Record December 8, 2009

The prep-school-educated actor grew up in a country house with gardeners and servants. While his mother was warm and loveable, his forbidding father was more like Sherlock Holmes.

LinkedIn meets Tinder in this mindful networking app

Swipe right to make the connections that could change your career.

Getty Images
Sponsored
Swipe right. Match. Meet over coffee or set up a call.

No, we aren't talking about Tinder. Introducing Shapr, a free app that helps people with synergistic professional goals and skill sets easily meet and collaborate.

Keep reading Show less

26 ultra-rich people own as much as the world's 3.8 billion poorest

The Oxfam report prompted Anand Giridharadas to tweet: "Don't be Pinkered into everything's-getting-better complacency."

Getty Images and Wikimedia Commons
Politics & Current Affairs
  • A new report by Oxfam argues that wealth inequality is causing poverty and misery around the world.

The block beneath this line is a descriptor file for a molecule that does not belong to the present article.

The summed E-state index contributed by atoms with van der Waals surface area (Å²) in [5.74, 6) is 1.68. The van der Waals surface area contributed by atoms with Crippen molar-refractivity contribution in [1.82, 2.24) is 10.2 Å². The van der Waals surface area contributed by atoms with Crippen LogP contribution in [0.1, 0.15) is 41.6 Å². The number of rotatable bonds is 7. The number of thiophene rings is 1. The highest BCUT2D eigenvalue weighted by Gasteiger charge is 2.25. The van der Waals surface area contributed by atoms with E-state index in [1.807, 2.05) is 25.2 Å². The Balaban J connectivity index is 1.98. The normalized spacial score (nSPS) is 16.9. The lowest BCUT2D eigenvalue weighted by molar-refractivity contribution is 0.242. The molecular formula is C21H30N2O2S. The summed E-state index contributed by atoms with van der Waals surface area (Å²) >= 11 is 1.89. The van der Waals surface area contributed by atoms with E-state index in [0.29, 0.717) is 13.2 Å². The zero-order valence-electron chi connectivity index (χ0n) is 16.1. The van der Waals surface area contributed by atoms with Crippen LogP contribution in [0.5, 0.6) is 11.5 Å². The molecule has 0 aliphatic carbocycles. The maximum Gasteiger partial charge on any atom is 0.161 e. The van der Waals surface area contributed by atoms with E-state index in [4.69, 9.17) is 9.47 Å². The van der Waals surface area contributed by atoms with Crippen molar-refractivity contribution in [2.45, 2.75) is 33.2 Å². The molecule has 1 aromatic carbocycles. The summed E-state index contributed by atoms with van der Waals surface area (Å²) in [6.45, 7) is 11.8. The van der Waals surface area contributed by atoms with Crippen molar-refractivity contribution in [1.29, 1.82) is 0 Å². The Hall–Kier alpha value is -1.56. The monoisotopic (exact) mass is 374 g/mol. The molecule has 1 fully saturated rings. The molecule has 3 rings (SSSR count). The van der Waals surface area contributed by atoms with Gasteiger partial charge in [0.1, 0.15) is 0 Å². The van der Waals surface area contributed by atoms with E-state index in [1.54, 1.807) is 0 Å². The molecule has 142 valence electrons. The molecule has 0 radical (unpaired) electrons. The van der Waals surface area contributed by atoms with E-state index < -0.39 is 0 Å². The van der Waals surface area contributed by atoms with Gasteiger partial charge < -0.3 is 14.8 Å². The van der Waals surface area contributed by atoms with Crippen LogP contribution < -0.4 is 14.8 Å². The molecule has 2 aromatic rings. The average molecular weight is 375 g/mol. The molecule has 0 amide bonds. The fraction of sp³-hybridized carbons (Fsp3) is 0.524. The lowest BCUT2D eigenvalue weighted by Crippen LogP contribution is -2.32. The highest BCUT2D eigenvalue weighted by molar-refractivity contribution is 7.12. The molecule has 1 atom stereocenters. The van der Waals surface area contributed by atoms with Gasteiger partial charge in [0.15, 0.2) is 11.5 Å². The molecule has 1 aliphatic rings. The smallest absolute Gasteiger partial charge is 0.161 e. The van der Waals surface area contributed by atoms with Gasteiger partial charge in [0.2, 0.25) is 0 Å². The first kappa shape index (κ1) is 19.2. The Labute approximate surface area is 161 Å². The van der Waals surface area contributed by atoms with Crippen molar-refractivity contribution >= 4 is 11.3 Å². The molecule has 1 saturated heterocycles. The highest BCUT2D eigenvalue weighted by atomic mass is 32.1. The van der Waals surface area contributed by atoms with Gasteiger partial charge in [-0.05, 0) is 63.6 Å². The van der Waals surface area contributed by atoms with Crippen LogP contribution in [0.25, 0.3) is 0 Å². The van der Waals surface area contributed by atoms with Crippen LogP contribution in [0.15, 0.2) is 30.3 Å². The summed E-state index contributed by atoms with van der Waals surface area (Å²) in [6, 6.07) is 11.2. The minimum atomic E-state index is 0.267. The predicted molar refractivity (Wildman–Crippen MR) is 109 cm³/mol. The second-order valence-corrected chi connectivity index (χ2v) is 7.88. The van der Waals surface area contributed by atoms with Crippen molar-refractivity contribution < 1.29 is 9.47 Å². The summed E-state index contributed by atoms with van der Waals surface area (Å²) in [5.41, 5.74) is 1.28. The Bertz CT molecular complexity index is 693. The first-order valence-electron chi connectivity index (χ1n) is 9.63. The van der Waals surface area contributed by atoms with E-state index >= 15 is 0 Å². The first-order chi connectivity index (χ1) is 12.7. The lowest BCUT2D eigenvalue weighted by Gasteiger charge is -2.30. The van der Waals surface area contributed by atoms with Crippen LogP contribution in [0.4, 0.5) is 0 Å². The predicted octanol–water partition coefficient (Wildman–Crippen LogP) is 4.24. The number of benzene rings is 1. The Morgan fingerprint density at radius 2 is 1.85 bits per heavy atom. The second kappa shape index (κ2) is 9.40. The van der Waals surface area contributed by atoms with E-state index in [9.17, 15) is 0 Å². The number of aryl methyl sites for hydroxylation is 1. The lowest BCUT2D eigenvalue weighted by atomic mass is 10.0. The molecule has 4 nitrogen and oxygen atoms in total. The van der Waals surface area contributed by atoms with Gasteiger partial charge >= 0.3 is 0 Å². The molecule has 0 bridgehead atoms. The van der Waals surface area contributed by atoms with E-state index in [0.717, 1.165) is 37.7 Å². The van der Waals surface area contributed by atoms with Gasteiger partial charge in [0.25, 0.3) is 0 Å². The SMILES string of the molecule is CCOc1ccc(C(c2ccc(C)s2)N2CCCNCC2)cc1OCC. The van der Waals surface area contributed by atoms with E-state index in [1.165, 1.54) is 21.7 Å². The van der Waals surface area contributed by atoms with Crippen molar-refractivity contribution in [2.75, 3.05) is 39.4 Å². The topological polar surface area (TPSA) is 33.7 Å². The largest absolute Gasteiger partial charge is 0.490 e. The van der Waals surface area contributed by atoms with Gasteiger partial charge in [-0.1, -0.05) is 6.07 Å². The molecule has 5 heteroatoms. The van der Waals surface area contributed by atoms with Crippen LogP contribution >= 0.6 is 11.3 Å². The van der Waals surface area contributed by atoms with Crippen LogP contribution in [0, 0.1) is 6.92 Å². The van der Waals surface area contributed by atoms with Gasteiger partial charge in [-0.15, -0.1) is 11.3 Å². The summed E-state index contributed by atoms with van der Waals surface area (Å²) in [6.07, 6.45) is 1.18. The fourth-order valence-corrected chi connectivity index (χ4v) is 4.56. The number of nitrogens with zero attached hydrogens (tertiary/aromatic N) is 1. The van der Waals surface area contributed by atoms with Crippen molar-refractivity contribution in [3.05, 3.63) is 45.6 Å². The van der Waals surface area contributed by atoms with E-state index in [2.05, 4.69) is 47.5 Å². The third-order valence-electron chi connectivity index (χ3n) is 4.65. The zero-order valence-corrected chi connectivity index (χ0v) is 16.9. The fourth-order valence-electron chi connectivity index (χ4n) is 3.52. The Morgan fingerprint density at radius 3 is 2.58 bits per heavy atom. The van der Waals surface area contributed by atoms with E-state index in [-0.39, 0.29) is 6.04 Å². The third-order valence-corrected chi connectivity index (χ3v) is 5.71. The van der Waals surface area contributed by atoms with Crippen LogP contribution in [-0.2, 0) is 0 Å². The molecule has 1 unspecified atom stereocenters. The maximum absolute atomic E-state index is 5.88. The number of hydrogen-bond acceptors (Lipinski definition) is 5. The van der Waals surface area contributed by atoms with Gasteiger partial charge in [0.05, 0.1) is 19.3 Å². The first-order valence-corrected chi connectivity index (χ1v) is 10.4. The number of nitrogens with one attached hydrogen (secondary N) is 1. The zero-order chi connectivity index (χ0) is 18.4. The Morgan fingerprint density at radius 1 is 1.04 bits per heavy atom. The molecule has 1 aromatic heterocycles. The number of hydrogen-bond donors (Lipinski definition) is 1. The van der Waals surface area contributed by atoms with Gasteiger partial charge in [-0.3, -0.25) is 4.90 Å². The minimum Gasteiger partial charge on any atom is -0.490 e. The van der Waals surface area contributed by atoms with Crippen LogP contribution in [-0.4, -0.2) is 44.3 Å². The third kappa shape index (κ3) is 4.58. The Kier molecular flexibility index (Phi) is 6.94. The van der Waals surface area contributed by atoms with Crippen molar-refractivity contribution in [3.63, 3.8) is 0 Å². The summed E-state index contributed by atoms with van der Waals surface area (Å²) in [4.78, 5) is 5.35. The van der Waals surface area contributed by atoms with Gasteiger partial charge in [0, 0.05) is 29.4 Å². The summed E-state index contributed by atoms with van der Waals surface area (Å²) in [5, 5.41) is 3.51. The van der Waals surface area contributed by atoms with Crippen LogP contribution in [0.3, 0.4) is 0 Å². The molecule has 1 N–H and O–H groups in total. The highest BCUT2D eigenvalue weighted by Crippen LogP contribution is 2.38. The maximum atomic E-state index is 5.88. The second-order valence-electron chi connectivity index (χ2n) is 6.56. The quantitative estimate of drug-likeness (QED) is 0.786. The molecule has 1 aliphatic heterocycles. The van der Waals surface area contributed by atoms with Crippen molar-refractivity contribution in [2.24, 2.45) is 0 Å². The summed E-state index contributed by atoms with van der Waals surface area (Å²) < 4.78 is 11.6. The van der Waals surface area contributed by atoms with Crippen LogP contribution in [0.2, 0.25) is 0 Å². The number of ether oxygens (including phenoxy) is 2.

• In the last year, the world's billionaires saw their wealth increase by 12%, while the poorest 3.8 billion people on the planet lost 11% of their wealth.
  • The report prompted Anand Giridharadas to tweet: "Don't be Pinkered into everything's-getting-better complacency." We explain what Steven Pinker's got to do with it.
Keep reading Show less

People who constantly complain are harmful to your health

Moans, groans, and gripes release stress hormones in the brain.

Photo credit: Getty Images / Stringer
popular

Could you give up complaining for a whole month? That's the crux of this interesting piece by Jessica Hullinger over at Fast Company. Hullinger explores the reasons why humans are so predisposed to griping and why, despite these predispositions, we should all try to complain less. As for no complaining for a month, that was the goal for people enrolled in the Complaint Restraint project.

Participants sought to go the entirety of February without so much as a moan, groan, or bellyache.

Keep reading Show less
Videos
  • Facebook and Google began as companies with supposedly noble purposes.
  • Creating a more connected world and indexing the world's information: what could be better than that?
  • But pressure to return value to shareholders came at the expense of their own users.
Keep reading Show less